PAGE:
Groves discusses WKU karst research at international conference in Belgium
|Date: Thursday, October 6th, 2011||Return to Archive|
This week, WKU Distinguished Professor of Geography Chris Groves returned from Brussels where he traveled as an invited guest of the Belgian government to lecture at the Royal Belgian Institute of Natural Sciences.
He joined about 40 European scientists for the International Symposium on “Karst Research, Challenges for the XXIst Century,” where he discussed results of recent environmental research under way by students, faculty and staff of WKU’s Hoffman Environmental Research Institute, which Groves directs.
His presentation, “Agricultural Impacts on Karst Systems and Influence of the Epikarstic Zone, South Central Kentucky, USA,” highlights work done in collaboration and with support from the U.S. Department of Agriculture’s Agricultural Research Service (ARS). Groves was the only American scientist invited to speak at the conference.
“The meeting was a great chance to showcase our work with the ARS to many of the top European karst scientists,” said Groves, “focusing on the high-resolution groundwater monitoring methods we are developing to understand agricultural impacts.”
There is great interest in Europe in relationships between land use and karst groundwater quality, as many areas there rely totally on karst groundwater for water supplies.
“Belgium, for example, gets 80 percent of its drinking water from karst aquifers,” said Groves.
Conference attendees also participated in a surface and underground field excursion to the Lonne River region near Rochefort, Belgium, where caves, sinkholes, and underground drainage in some ways share characteristics with the cave area of south central Kentucky. The region is also of great historical importance as it suffered through World War II’s “Battle of the Bulge” in late 1944.
Geography and Geology Department Head David Keeling noted that WKU’s growing international reputation is further enhanced by the types of research outreach and collaboration demonstrated by Dr. Groves during his visit to Belgium.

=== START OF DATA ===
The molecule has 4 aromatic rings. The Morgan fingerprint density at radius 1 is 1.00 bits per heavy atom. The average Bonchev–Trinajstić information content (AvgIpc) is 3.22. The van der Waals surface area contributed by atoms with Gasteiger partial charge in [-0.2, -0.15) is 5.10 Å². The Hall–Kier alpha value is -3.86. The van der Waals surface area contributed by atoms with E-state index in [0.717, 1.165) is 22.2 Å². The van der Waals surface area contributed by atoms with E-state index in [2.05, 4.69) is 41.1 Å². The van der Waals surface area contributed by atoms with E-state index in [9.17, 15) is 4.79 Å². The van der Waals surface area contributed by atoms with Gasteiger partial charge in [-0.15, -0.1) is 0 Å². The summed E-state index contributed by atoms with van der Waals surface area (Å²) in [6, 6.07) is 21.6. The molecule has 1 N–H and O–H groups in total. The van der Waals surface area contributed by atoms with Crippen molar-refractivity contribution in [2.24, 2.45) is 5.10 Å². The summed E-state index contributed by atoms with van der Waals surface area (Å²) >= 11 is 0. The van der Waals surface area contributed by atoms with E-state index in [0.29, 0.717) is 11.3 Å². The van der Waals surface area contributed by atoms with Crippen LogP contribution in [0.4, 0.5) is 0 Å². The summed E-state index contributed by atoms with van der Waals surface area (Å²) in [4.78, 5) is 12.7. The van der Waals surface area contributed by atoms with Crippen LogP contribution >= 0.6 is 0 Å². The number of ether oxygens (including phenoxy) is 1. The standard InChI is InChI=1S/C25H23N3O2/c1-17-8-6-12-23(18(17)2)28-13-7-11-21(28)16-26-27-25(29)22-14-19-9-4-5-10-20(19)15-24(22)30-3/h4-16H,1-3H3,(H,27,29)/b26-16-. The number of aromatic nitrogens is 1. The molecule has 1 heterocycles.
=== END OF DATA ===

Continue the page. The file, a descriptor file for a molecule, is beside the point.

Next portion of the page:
“Dr. Groves is one of WKU’s most visible scientists internationally,” Dr. Keeling said, “and his participation in this important conference is another example of his many contributions to enhancing WKU’s reputation as a leading American university with global reach.”
Contact: Chris Groves, (270) 745-4555.
History will be made on Nov. 29 when WKU will get its first chapter of SALUTE, a national honor society for student veterans. Seven charter members will be inducted into SALUTE at 5 p.m. in the Veterans Resource Center, 410 Tate Page Hall.
Three alumni from WKU’s Department of Geography and Geology who work for the U.S. Army Corps of Engineers (USACE) have been assigned to Puerto Rico to assist in post-hurricane recovery efforts.
On National Philanthropy Day, WKU’s Division of Development & Alumni Relations was rebranded as Philanthropy & Alumni Engagement; Laura Turner Dugas was named the 2017 Philanthropist of the Year; and a gift for diversity initiatives was announced.
WKU’s Forensics Team divided into three groups and traveled to Lebanon, Illinois; Normal, Illinois; and Jefferson City, Tennessee, to compete in six tournaments Nov. 11-12.
Students, faculty, and staff from the Center for Human GeoEnvironmental Studies (CHNGES) and Department of Geography & Geology recently attended national conferences in Arkansas and Washington state.
A bronze statue of longtime WKU supporter and Kentucky State Rep. Jody Richards of Bowling Green was unveiled on WKU’s main campus Monday (Nov. 6) in Jody Richards Hall.
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